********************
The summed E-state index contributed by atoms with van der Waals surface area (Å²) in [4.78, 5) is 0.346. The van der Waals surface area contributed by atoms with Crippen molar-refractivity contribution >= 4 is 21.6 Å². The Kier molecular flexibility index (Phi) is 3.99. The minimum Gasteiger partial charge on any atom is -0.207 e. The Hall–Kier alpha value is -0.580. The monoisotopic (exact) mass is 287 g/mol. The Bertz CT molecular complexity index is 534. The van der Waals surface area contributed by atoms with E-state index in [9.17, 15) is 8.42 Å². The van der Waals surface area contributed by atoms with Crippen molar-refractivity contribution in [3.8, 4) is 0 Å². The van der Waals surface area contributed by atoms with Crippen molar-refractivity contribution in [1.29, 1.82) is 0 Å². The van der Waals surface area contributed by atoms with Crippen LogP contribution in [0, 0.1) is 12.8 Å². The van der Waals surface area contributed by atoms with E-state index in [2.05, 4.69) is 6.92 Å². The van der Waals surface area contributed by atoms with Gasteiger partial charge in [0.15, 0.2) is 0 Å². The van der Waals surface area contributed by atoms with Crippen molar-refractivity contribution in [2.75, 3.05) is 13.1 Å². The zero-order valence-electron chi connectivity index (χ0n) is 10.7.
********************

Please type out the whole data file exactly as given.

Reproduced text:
The summed E-state index contributed by atoms with van der Waals surface area (Å²) in [4.78, 5) is 0.346. The van der Waals surface area contributed by atoms with Crippen molar-refractivity contribution >= 4 is 21.6 Å². The Kier molecular flexibility index (Phi) is 3.99. The minimum Gasteiger partial charge on any atom is -0.207 e. The Hall–Kier alpha value is -0.580. The monoisotopic (exact) mass is 287 g/mol. The Bertz CT molecular complexity index is 534. The van der Waals surface area contributed by atoms with E-state index in [9.17, 15) is 8.42 Å². The van der Waals surface area contributed by atoms with Crippen molar-refractivity contribution in [3.8, 4) is 0 Å². The van der Waals surface area contributed by atoms with Crippen molar-refractivity contribution in [1.29, 1.82) is 0 Å². The van der Waals surface area contributed by atoms with Crippen LogP contribution in [0, 0.1) is 12.8 Å². The van der Waals surface area contributed by atoms with E-state index in [2.05, 4.69) is 6.92 Å². The van der Waals surface area contributed by atoms with Gasteiger partial charge in [0.15, 0.2) is 0 Å². The van der Waals surface area contributed by atoms with Crippen molar-refractivity contribution in [2.75, 3.05) is 13.1 Å². The zero-order valence-electron chi connectivity index (χ0n) is 10.7.